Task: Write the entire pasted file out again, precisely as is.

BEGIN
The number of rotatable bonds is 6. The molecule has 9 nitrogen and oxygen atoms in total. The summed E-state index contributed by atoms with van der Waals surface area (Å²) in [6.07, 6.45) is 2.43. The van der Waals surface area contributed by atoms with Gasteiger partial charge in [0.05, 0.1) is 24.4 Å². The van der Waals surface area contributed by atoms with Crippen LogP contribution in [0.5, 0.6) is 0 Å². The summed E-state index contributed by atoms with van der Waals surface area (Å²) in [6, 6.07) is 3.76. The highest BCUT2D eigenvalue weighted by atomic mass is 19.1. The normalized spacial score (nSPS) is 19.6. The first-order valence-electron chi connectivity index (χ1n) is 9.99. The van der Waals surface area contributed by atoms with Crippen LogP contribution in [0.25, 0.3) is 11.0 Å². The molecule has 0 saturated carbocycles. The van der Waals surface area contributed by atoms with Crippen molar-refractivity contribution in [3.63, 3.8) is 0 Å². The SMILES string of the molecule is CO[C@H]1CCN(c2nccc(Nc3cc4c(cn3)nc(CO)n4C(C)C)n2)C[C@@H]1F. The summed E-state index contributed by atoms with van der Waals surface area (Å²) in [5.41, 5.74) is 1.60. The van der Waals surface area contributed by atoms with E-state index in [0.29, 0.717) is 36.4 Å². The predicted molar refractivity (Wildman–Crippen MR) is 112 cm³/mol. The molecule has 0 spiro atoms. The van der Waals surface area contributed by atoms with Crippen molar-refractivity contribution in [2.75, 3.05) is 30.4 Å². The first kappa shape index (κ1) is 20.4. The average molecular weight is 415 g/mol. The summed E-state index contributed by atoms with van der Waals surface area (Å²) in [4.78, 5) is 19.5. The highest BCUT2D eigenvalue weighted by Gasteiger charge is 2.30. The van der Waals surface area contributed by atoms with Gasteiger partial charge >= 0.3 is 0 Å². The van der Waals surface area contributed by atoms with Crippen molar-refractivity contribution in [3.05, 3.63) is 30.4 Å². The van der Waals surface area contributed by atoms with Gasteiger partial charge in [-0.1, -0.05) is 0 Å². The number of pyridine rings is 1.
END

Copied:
The number of rotatable bonds is 6. The molecule has 9 nitrogen and oxygen atoms in total. The summed E-state index contributed by atoms with van der Waals surface area (Å²) in [6.07, 6.45) is 2.43. The van der Waals surface area contributed by atoms with Gasteiger partial charge in [0.05, 0.1) is 24.4 Å². The van der Waals surface area contributed by atoms with Crippen LogP contribution in [0.5, 0.6) is 0 Å². The summed E-state index contributed by atoms with van der Waals surface area (Å²) in [6, 6.07) is 3.76. The highest BCUT2D eigenvalue weighted by atomic mass is 19.1. The normalized spacial score (nSPS) is 19.6. The first-order valence-electron chi connectivity index (χ1n) is 9.99. The van der Waals surface area contributed by atoms with Crippen LogP contribution in [0.25, 0.3) is 11.0 Å². The molecule has 0 saturated carbocycles. The van der Waals surface area contributed by atoms with Crippen molar-refractivity contribution in [3.63, 3.8) is 0 Å². The SMILES string of the molecule is CO[C@H]1CCN(c2nccc(Nc3cc4c(cn3)nc(CO)n4C(C)C)n2)C[C@@H]1F. The summed E-state index contributed by atoms with van der Waals surface area (Å²) in [5.41, 5.74) is 1.60. The van der Waals surface area contributed by atoms with E-state index in [0.29, 0.717) is 36.4 Å². The predicted molar refractivity (Wildman–Crippen MR) is 112 cm³/mol. The molecule has 0 spiro atoms. The van der Waals surface area contributed by atoms with Crippen molar-refractivity contribution in [2.75, 3.05) is 30.4 Å². The first kappa shape index (κ1) is 20.4. The average molecular weight is 415 g/mol. The summed E-state index contributed by atoms with van der Waals surface area (Å²) in [4.78, 5) is 19.5. The highest BCUT2D eigenvalue weighted by Gasteiger charge is 2.30. The van der Waals surface area contributed by atoms with Gasteiger partial charge >= 0.3 is 0 Å². The van der Waals surface area contributed by atoms with Crippen molar-refractivity contribution in [3.05, 3.63) is 30.4 Å². The van der Waals surface area contributed by atoms with Gasteiger partial charge in [-0.1, -0.05) is 0 Å². The number of pyridine rings is 1.